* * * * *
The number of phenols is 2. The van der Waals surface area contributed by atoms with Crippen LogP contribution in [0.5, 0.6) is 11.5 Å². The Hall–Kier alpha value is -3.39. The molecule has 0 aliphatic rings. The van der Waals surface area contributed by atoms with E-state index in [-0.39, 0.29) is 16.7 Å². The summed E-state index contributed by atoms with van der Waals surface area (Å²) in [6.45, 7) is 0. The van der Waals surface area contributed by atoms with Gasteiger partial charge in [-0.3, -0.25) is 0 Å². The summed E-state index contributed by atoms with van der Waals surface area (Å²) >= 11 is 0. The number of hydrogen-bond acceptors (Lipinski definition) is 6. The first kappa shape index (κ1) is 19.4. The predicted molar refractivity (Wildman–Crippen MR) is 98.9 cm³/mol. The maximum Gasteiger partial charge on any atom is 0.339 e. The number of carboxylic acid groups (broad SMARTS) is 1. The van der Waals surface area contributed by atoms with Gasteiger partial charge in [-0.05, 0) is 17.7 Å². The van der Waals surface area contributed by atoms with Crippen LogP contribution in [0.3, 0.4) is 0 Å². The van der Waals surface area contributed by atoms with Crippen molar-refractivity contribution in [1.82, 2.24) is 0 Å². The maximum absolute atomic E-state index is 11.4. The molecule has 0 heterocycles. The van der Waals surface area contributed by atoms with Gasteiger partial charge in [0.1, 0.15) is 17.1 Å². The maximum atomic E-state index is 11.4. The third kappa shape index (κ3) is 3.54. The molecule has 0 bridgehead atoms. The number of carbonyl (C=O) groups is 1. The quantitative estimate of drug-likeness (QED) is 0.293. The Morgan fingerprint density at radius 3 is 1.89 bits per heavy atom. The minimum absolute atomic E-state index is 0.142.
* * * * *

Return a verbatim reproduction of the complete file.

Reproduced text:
The number of phenols is 2. The van der Waals surface area contributed by atoms with Crippen LogP contribution in [0.5, 0.6) is 11.5 Å². The Hall–Kier alpha value is -3.39. The molecule has 0 aliphatic rings. The van der Waals surface area contributed by atoms with E-state index in [-0.39, 0.29) is 16.7 Å². The summed E-state index contributed by atoms with van der Waals surface area (Å²) in [6.45, 7) is 0. The van der Waals surface area contributed by atoms with Gasteiger partial charge in [-0.3, -0.25) is 0 Å². The summed E-state index contributed by atoms with van der Waals surface area (Å²) >= 11 is 0. The number of hydrogen-bond acceptors (Lipinski definition) is 6. The first kappa shape index (κ1) is 19.4. The predicted molar refractivity (Wildman–Crippen MR) is 98.9 cm³/mol. The maximum Gasteiger partial charge on any atom is 0.339 e. The number of carboxylic acid groups (broad SMARTS) is 1. The van der Waals surface area contributed by atoms with Gasteiger partial charge in [-0.05, 0) is 17.7 Å². The van der Waals surface area contributed by atoms with Crippen LogP contribution in [0.3, 0.4) is 0 Å². The van der Waals surface area contributed by atoms with Crippen molar-refractivity contribution in [1.82, 2.24) is 0 Å². The maximum absolute atomic E-state index is 11.4. The molecule has 0 heterocycles. The van der Waals surface area contributed by atoms with Gasteiger partial charge in [0.1, 0.15) is 17.1 Å². The maximum atomic E-state index is 11.4. The third kappa shape index (κ3) is 3.54. The molecule has 0 bridgehead atoms. The number of carbonyl (C=O) groups is 1. The quantitative estimate of drug-likeness (QED) is 0.293. The Morgan fingerprint density at radius 3 is 1.89 bits per heavy atom. The minimum absolute atomic E-state index is 0.142.